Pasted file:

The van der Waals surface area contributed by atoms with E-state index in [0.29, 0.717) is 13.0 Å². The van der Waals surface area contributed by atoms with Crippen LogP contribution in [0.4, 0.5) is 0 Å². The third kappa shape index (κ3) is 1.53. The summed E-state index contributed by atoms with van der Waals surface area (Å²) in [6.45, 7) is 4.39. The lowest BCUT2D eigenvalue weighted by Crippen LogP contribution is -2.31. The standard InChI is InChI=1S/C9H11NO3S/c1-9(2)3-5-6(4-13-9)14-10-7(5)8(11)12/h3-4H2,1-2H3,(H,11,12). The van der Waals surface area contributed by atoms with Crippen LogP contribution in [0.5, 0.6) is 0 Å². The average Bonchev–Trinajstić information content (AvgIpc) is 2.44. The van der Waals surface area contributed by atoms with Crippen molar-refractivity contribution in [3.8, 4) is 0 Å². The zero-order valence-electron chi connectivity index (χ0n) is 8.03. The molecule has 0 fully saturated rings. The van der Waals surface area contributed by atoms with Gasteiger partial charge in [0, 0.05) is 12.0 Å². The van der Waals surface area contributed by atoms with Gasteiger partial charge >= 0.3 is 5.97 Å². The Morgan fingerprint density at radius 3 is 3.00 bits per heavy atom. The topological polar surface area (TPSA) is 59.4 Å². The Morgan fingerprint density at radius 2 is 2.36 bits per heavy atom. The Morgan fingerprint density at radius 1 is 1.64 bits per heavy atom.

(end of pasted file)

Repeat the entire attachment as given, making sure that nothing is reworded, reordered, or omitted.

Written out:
The van der Waals surface area contributed by atoms with E-state index in [0.29, 0.717) is 13.0 Å². The van der Waals surface area contributed by atoms with Crippen LogP contribution in [0.4, 0.5) is 0 Å². The third kappa shape index (κ3) is 1.53. The summed E-state index contributed by atoms with van der Waals surface area (Å²) in [6.45, 7) is 4.39. The lowest BCUT2D eigenvalue weighted by Crippen LogP contribution is -2.31. The standard InChI is InChI=1S/C9H11NO3S/c1-9(2)3-5-6(4-13-9)14-10-7(5)8(11)12/h3-4H2,1-2H3,(H,11,12). The van der Waals surface area contributed by atoms with Crippen LogP contribution in [0.5, 0.6) is 0 Å². The average Bonchev–Trinajstić information content (AvgIpc) is 2.44. The van der Waals surface area contributed by atoms with Crippen molar-refractivity contribution in [3.8, 4) is 0 Å². The zero-order valence-electron chi connectivity index (χ0n) is 8.03. The molecule has 0 fully saturated rings. The van der Waals surface area contributed by atoms with Gasteiger partial charge in [0, 0.05) is 12.0 Å². The van der Waals surface area contributed by atoms with Gasteiger partial charge >= 0.3 is 5.97 Å². The Morgan fingerprint density at radius 3 is 3.00 bits per heavy atom. The topological polar surface area (TPSA) is 59.4 Å². The Morgan fingerprint density at radius 2 is 2.36 bits per heavy atom. The Morgan fingerprint density at radius 1 is 1.64 bits per heavy atom.